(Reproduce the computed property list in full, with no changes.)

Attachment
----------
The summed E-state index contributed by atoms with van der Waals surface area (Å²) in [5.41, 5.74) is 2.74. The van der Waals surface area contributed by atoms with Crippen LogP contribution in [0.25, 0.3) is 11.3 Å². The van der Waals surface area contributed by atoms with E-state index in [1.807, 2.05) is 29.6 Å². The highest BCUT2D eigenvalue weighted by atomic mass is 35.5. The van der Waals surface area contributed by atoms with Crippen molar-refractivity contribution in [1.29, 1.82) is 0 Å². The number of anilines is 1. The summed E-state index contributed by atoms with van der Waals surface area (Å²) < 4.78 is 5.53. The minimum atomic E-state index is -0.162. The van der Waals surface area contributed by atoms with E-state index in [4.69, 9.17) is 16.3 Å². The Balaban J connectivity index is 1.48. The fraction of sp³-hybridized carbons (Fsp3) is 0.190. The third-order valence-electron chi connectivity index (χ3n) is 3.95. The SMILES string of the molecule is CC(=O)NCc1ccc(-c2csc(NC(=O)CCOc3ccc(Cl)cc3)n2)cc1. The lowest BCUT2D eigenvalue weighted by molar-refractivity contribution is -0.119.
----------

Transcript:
The summed E-state index contributed by atoms with van der Waals surface area (Å²) in [5.41, 5.74) is 2.74. The van der Waals surface area contributed by atoms with Crippen LogP contribution in [0.25, 0.3) is 11.3 Å². The van der Waals surface area contributed by atoms with E-state index in [1.807, 2.05) is 29.6 Å². The highest BCUT2D eigenvalue weighted by atomic mass is 35.5. The van der Waals surface area contributed by atoms with Crippen molar-refractivity contribution in [1.29, 1.82) is 0 Å². The number of anilines is 1. The summed E-state index contributed by atoms with van der Waals surface area (Å²) < 4.78 is 5.53. The minimum atomic E-state index is -0.162. The van der Waals surface area contributed by atoms with E-state index in [4.69, 9.17) is 16.3 Å². The Balaban J connectivity index is 1.48. The fraction of sp³-hybridized carbons (Fsp3) is 0.190. The third-order valence-electron chi connectivity index (χ3n) is 3.95. The SMILES string of the molecule is CC(=O)NCc1ccc(-c2csc(NC(=O)CCOc3ccc(Cl)cc3)n2)cc1. The lowest BCUT2D eigenvalue weighted by molar-refractivity contribution is -0.119.